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Michelle Phillips

Just about everyone has heard of Roundup (glyphosate), the herbicide made by Monsanto (now owned by Bayer), and spread generously on fields and lawns throughout the country. But, do you know about Dicamba?

When the efficacy of Roundup started to slip, and weeds grew resistant to the product, Monsanto needed a new weed killer, and the company began working to development soybeans and cotton that was resistant to Dicamba, which has been around, but not widely used, since 1959. The problem with the chemical is that it has a tendency to drift in the wind, causing the death of nearby crops that were not resistant. 

This drift caused farmers to engage in arguments with other farmers over the loss of their crops due to Dicamba drift, in some cases whole fields were destroyed by the herbicide.

On Halloween in 2016, one of those arguments over Dicamba drift turned deadly when one Arkansas farmer, Allan Jones, shot another, Mike Wallace, when the two met on a country road to discuss Wallace’s crop damage due to what he felt was Jones’ spraying of the herbicide. In court, Jones claimed self-defense and said Wallace had grabbed him by the arm, which he stated led him to empty the entire magazine in his pistol, aiming at Wallace and hitting him at least four times. Jones’ cousin, who had accompanied him on the trip to the secluded, dirt road to meet Wallace, made a futile attempt to stop the bleeding coming from the multiple gunshot wounds.

Wallace had twice filed complaints with the Arkansas State Plant Board before the confrontation with Jones.

After his death, his family continued to petition the state to ban the herbicide, and a temporary ban, 120 days, was put in place in July 2017. In addition, the fine for illegal spraying was increased from $1,000 to $25,000. A full ban was denied, but the Arkansas State Plant Board released rules and guidelines for spraying the herbicide.

Why am I telling you all of this? Because of a recent court ruling that bans the three major brands of Dicamba herbicides–XtendiMax (Bayer), Engenia (BASF) and FeXapan (Corteva)–that came down on June 3. A panel of judges from the US Ninth District Court in California ordered the EPA (Environmental Protection Agency) to immediately ban the use of the chemicals.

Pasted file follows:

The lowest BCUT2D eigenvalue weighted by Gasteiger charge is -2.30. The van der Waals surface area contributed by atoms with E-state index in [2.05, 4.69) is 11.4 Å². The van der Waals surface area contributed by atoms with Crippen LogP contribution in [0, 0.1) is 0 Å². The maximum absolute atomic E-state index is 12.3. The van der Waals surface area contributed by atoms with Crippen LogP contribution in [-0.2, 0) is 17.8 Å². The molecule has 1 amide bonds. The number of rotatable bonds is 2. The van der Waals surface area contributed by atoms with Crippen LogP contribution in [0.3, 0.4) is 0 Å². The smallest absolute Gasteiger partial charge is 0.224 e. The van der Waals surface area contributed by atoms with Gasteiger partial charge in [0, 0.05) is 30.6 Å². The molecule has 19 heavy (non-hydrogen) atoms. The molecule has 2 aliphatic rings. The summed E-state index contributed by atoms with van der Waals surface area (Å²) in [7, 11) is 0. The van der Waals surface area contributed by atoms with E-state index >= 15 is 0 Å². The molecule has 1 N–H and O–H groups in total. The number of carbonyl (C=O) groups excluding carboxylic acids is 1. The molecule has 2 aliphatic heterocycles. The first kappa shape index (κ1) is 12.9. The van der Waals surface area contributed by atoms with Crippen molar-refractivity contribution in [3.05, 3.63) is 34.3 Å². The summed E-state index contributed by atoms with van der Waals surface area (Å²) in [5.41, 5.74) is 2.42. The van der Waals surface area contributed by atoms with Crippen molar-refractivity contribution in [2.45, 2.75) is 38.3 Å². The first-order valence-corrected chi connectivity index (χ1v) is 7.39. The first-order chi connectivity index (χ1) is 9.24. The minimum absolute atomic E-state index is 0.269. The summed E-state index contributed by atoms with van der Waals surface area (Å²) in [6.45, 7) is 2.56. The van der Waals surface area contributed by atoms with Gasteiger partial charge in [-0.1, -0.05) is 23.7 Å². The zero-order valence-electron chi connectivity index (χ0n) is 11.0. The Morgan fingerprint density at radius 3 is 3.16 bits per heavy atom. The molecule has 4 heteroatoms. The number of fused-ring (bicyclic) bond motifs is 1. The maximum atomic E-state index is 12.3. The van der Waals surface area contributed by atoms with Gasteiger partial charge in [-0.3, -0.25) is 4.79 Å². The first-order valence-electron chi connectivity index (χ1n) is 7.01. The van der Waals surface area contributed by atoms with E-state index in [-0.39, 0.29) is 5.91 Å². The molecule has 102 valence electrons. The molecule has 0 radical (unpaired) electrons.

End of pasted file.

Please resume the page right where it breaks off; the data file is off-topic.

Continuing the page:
The petition was brought by the National Family Farm Coalition, Center for Food Safety, Center for Biological Diversity, and Pesticide Action Network North America, which argued that the EPA ignored not only the problem of drift damaging crops, but also its effect on endangered species. Drift caused damage to millions of acres of crops since becoming a planting staple for many farmers beginning in 2014, and the EPA had taken in 2,708 complaints in a nine month period in 2017 (the most recent data).

Complaints and an immediate ban didn’t seem to phase Ag Secretary Sonny Perdue, who instructed the EPA to find a way around the ban. In response the EPA issued a “cancellation order” allowing the use of the herbicide until July 31, effectively negating the ruling for the 2020 growing season.

Farming is the livelihood for tens of thousands in this country, but should that mean that they are allowed to destroy the crops of others, poison our water and threaten wildlife with their growing practices?

In my opinion, no. There needs to be accountability, innovation and a move away from chemical farming. 

In recent years, there has been a shift away from the “green revolution,” which gave the world large scale food production in the early and mid 20th century. At the time starvation was a problem that mass farming hoped to solve, but now farmers, particularly in other countries, are starting to see the value of growing native crops on a smaller scale to meet food production needs. In the United States there has been a move toward more consumption of organic foods, and less invasive farming practices, yet the majority of our food is still produced “conventionally.”

Do we need farmers? Of course, but we also need them to be good stewards of the land. I think that means using less chemicals, producing food on a smaller scale and embracing innovations that don’t include potentially deadly chemicals. Change can be scary, and sometimes expensive, but the payoff is a healthier society and planet.

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